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Air quality is up, electricity usage is down. The environmental impact of COVID-19.

Posted at 6:18 PM, Apr 09, 2020
and last updated 2020-04-09 18:19:57-04

BUFFALO, N.Y. (WKBW) — There are many noticeable bi-products of people staying home because of COVID-19, whether it's empty roads or shuttered storefronts. There are, however, effects that we can't see.

According to the U.S. Energy Information Association, electricity usage in New York is down 6% to 9% this March compared to years past. The peak electricity time is also later in the day.

This is because so many people are working from home.

"Buildings in our country use half of the energy that we use, and three quarters of the electricity that we use," said Martha Bohm an Associate Professor in the Department of Architecture at the University at Buffalo.

Bohm said that means less emissions from the power plants that make our energy, but experts say the broader impact on air quality is less cars on the road.

In certain places where you have significant pollution, like along freeways or the peace bridge, when you don’t have truck traffic or other things idling at the border it certainly will improve the local air quality in those locations," said Nick Rajkovich, an Assistant Professor in the Department of Architecture at the University at Buffalo.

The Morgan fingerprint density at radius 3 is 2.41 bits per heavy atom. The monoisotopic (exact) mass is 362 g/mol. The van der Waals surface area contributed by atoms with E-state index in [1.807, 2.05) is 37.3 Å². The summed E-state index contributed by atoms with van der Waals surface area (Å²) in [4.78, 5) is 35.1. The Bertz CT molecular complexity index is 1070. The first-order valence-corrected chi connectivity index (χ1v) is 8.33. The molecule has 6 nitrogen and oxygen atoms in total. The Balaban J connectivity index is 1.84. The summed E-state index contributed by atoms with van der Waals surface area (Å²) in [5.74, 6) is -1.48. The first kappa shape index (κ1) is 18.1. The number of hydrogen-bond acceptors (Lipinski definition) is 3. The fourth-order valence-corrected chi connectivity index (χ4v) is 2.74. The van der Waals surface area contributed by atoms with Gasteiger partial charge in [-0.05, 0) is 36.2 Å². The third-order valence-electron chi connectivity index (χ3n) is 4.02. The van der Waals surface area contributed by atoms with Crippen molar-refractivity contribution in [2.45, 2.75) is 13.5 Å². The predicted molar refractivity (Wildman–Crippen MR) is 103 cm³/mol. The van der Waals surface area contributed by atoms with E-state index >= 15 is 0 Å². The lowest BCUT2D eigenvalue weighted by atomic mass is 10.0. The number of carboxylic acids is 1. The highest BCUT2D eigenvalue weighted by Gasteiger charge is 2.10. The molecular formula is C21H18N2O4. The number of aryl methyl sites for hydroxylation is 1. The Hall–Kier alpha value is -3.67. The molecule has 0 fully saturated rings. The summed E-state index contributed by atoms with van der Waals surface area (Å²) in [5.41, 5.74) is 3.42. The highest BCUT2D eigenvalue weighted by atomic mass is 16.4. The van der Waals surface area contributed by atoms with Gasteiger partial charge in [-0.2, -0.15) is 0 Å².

The improved air quality could have direct health benefits.

"When the sky's clear, when the air is easier to breath, easier on the lungs of those vulnerable populations, it's likely that we'll see a slight downturn in the number of air quality related health events," Bohm said.

The impact won't likely be permanent. Both Bohm and Rejkovich predict enerby consumption will return to where it was once things re-open, whenever that may be.